The New York Times followed up last week’s article with an editorial on Saturday entitled “That September Deadline,” backing new sanctions against Iran, if talks failed. “American and European officials say they are now developing a more persuasive list of sanctions if Tehran continues to resist; a ban on new energy investment in Iran and a possible cutoff of gasoline exports to Iran are two leading possibilities,” the editorial declared. “If Washington and Europe cannot get Russia and the Security Council to go along, they must be ready to move on their own this time.”
Last Thursday, the Democrat chairman of the House Foreign Affairs Committee, Howard Berman, warned that he would proceed with legislation imposing US sanctions on Iran’s petrol imports. “Thus far Iran has thumbed its nose at President Obama’s generous offer to engage. If Iran does not reverse course… I will mark up my bill next month and begin the process of tightening the screws on Iran.” Berman was speaking as pro-Israeli lobby groups held an “Advocacy Day on Iran” demanding tougher US action.
The Obama administration is under pressure from Israel, which has declared that it will not tolerate a nuclear-armed Iran and issued thinly veiled warnings of air strikes against Iran’s nuclear facilities. In an unusual move last week, Israeli Prime Minister Benjamin Netanyahu made a secret trip to Moscow on a private jet. While no details have been released, he reportedly urged the Russian government not to proceed with the sale of advanced S-300 anti-aircraft missiles to Iran—a potential obstacle to an Israeli air raid.
Even without an Israeli attack, American moves to impose punitive sanctions against Iran run the risk of heightening tensions in the Persian Gulf and provoking military conflict. The logic of a ban on exports of petroleum to Iran is that it must be enforced—either by pressuring exporting countries into line or, should that fail, imposing a blockade on Iran. The Obama administration has not ruled out US strikes on Iran’s nuclear installations.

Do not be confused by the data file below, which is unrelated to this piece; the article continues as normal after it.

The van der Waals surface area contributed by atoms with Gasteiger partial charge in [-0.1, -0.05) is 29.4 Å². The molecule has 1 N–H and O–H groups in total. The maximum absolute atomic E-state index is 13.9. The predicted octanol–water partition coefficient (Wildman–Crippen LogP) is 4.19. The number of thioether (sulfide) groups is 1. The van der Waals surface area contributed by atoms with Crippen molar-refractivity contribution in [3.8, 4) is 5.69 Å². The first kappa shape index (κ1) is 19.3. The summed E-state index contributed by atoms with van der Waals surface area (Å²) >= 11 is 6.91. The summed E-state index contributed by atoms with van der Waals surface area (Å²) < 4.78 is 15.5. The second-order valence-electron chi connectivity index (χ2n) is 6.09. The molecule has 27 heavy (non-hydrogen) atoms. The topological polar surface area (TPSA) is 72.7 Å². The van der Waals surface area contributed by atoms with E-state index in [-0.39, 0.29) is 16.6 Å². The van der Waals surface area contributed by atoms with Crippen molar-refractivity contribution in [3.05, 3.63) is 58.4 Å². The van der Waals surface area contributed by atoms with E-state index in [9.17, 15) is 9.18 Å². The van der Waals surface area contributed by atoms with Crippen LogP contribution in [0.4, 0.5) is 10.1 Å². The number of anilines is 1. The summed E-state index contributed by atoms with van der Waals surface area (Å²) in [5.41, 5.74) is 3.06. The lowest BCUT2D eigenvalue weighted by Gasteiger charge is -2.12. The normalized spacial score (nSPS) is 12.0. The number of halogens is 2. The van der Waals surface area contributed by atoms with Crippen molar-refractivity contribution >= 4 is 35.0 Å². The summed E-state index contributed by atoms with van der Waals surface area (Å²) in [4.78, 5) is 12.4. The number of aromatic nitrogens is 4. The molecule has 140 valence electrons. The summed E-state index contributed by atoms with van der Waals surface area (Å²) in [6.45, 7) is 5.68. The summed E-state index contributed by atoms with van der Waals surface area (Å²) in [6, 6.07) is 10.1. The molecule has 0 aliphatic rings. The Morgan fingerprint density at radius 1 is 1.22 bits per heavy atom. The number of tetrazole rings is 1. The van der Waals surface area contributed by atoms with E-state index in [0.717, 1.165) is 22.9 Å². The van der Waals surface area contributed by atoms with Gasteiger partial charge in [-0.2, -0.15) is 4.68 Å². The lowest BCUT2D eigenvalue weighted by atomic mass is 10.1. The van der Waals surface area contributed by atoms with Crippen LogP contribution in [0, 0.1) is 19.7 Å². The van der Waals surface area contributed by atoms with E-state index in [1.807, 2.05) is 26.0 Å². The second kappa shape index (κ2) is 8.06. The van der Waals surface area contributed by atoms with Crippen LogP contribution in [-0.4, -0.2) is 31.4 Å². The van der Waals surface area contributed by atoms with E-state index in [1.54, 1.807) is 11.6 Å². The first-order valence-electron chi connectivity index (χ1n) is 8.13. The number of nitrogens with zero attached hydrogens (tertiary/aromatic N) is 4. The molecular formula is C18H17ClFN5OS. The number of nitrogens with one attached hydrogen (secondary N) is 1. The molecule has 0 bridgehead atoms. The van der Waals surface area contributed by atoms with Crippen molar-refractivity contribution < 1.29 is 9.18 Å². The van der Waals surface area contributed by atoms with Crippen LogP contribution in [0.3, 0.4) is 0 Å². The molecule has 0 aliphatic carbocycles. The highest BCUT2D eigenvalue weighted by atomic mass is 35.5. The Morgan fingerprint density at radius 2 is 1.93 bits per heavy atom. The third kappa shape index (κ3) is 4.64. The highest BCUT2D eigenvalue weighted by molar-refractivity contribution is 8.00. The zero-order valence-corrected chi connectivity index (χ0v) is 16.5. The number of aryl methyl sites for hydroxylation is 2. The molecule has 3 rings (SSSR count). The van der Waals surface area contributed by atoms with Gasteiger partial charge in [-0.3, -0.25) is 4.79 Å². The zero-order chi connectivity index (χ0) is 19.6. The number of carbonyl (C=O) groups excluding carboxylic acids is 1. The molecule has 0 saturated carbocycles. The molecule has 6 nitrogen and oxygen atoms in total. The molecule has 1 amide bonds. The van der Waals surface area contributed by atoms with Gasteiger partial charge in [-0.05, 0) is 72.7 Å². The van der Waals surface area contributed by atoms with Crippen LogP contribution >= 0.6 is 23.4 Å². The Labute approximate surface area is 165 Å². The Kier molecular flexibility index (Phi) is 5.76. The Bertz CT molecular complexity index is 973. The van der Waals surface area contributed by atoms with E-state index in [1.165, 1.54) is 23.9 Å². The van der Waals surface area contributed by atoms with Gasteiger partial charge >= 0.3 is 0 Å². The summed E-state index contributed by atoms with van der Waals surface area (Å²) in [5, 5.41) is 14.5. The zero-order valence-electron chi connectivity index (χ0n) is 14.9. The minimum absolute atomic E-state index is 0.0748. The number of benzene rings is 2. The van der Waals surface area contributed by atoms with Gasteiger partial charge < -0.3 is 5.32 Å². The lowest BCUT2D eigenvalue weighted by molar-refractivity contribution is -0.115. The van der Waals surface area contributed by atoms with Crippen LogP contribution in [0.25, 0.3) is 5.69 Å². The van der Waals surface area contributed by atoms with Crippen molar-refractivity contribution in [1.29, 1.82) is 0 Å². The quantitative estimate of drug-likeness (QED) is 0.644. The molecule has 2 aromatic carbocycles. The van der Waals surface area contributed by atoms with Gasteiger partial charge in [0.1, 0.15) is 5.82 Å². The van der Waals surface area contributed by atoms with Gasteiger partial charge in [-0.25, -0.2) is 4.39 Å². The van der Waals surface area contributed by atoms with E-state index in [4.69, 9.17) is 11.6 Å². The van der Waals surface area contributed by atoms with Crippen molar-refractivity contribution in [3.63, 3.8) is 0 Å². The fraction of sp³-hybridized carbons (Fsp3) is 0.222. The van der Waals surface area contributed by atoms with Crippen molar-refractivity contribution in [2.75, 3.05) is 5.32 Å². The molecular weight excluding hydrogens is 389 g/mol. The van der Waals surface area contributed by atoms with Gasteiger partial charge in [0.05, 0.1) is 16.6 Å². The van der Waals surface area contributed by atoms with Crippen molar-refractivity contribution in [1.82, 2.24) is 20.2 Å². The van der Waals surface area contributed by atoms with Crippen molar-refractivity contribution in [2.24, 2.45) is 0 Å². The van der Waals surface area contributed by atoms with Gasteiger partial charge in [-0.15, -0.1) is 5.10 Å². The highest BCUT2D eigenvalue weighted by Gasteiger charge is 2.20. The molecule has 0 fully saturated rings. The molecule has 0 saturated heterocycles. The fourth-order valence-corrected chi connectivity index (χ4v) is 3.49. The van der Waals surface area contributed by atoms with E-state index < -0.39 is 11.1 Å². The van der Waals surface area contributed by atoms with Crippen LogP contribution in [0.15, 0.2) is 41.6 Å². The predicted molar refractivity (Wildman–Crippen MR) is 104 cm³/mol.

As if to underscore that such options are under consideration, France’s military chief, General Jean-Louis Georgelin, declared on Thursday that a military intervention was no longer a viable option. Answering a question at the Atlantic Council in Washington, he said: “It is very difficult to plan a military operation in Iran, because we are not sure in one shot to be able to solve a problem and if you fail in one shot, it is a catastrophe.”
On Friday, Russian President Vladimir Putin also warned against military action, saying any attack on Iran would be “very dangerous, unacceptable”. It would encourage Islamic extremists, he said, and “lead to an explosion of terrorism”. He added: “I doubt very much that such strikes would achieve their stated goal.”
The intensification of pressure on Iran underscores the fact that Obama’s stance toward Tehran is not fundamentally different from that of the Bush’s. Washington is seeking to fashion an Iranian regime that is more amenable to US ambitions to establish economic and strategic dominance over the energy-rich regions of the Middle East and Central Asia. Obama’s offer of talks on the nuclear issue has always been backed by the threat of economic punishment and military attack if Iran failed to agree to the US terms.